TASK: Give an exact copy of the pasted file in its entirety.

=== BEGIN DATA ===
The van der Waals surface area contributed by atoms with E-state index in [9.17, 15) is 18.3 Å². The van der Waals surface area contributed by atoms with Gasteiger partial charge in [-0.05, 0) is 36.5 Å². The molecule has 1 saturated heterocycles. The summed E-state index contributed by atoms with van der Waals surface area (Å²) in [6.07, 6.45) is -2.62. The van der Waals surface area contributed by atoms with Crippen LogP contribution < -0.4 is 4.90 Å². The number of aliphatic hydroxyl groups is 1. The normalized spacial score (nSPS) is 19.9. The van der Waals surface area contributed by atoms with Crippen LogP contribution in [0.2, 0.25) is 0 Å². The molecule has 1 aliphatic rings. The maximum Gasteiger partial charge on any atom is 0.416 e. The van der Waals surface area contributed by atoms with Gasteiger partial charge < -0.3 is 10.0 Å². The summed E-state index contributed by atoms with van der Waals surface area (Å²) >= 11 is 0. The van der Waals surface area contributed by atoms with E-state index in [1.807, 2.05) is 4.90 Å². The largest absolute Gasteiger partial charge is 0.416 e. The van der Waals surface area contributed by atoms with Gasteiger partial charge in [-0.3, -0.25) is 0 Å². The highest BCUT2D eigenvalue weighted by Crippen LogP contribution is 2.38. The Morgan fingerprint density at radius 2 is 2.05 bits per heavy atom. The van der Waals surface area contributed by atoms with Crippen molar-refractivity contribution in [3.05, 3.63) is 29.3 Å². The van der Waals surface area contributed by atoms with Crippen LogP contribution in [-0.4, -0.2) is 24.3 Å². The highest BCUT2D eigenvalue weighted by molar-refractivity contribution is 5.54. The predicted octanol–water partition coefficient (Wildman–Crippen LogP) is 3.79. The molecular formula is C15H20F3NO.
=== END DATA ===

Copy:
The van der Waals surface area contributed by atoms with E-state index in [9.17, 15) is 18.3 Å². The van der Waals surface area contributed by atoms with Gasteiger partial charge in [-0.05, 0) is 36.5 Å². The molecule has 1 saturated heterocycles. The summed E-state index contributed by atoms with van der Waals surface area (Å²) in [6.07, 6.45) is -2.62. The van der Waals surface area contributed by atoms with Crippen LogP contribution < -0.4 is 4.90 Å². The number of aliphatic hydroxyl groups is 1. The normalized spacial score (nSPS) is 19.9. The van der Waals surface area contributed by atoms with Crippen LogP contribution in [0.2, 0.25) is 0 Å². The molecule has 1 aliphatic rings. The maximum Gasteiger partial charge on any atom is 0.416 e. The van der Waals surface area contributed by atoms with Gasteiger partial charge < -0.3 is 10.0 Å². The summed E-state index contributed by atoms with van der Waals surface area (Å²) >= 11 is 0. The van der Waals surface area contributed by atoms with E-state index in [1.807, 2.05) is 4.90 Å². The largest absolute Gasteiger partial charge is 0.416 e. The van der Waals surface area contributed by atoms with Gasteiger partial charge in [-0.3, -0.25) is 0 Å². The highest BCUT2D eigenvalue weighted by Crippen LogP contribution is 2.38. The Morgan fingerprint density at radius 2 is 2.05 bits per heavy atom. The van der Waals surface area contributed by atoms with Crippen molar-refractivity contribution in [3.05, 3.63) is 29.3 Å². The van der Waals surface area contributed by atoms with Crippen LogP contribution in [-0.4, -0.2) is 24.3 Å². The highest BCUT2D eigenvalue weighted by molar-refractivity contribution is 5.54. The predicted octanol–water partition coefficient (Wildman–Crippen LogP) is 3.79. The molecular formula is C15H20F3NO.